I know this, and this only: I am a member of an organization that acknowledges "We are people who normally would not mix." (Alcoholics Anonymous, p. 17) But here we are--representing all sections of this country, all political, economic, and social backgrounds. And-here's where I want you to pay attention--all religious backgrounds.
Twelve Step Programs are spiritual programs. It is demanded of us that we live a spiritual way of life. It is also a WE program. If you look at the Twelve Steps, you will see that "I" do not do the steps. "We" do the steps. So here we are, people of all religious backgrounds, beliefs and practices, being told we are meant to live a spiritual way of life, and that we are supposed to do it together, and that "love and tolerance of others is our code"? (Alcoholics Anonymous, p. 84)...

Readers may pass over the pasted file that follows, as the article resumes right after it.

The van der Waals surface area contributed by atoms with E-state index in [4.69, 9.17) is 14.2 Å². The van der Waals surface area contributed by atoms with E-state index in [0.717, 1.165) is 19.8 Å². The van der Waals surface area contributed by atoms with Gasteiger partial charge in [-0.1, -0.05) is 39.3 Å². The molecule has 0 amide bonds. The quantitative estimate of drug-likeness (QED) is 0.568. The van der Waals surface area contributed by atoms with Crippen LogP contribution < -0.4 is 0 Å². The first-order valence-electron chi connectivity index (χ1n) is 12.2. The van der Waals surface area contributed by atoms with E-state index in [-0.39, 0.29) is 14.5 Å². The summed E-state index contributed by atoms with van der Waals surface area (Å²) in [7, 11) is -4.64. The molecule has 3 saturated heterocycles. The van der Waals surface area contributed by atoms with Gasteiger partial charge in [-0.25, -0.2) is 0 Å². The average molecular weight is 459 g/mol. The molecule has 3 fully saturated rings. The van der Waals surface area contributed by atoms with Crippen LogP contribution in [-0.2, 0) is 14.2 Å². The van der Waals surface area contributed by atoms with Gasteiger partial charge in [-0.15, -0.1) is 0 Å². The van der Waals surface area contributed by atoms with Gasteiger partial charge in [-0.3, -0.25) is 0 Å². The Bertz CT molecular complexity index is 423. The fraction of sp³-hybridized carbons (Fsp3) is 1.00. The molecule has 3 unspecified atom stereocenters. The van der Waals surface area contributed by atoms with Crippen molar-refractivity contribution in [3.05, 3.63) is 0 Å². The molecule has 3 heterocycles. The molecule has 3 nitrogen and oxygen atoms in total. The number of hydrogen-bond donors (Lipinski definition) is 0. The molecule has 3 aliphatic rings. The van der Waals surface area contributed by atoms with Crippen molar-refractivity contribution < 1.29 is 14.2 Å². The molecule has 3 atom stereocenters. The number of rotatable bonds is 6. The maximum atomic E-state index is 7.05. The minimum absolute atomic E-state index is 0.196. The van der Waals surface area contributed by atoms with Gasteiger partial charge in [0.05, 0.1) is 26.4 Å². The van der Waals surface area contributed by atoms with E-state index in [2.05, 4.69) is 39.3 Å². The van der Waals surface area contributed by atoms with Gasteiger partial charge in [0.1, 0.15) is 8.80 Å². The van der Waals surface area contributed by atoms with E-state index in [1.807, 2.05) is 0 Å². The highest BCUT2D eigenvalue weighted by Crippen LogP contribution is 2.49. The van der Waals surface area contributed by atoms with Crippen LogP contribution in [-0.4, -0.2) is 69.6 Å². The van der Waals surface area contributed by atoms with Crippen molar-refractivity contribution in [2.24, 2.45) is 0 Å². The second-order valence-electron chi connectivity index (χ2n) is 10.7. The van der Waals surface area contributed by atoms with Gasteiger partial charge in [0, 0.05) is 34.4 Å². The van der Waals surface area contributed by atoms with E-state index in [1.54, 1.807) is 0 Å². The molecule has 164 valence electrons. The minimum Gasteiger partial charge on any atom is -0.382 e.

The ancient, sacred city of Abydos hosted an annual ritual drama about the mysteries of Osiris. Along a processional way the festival crowd re-enacted the abduction and murder of Osiris by his brother Set, and inside the temples, priests conducted uber-holy rites away from the public eye. Every good Egyptian hoped to go on pilgrimage to Abydos at least once in her life. Nearly as good was to have a tablet (called a stela, plural is stelae) set up on the processional route stating your name, titles, a statement of offering (and usually an offering picture) and a request for passers-by to stop and recite the offering prayer on behalf of the deceased. Many thousands of stelae have been found in Abydos, which was also the burial site of predynastic and First and Second Dynasty kings.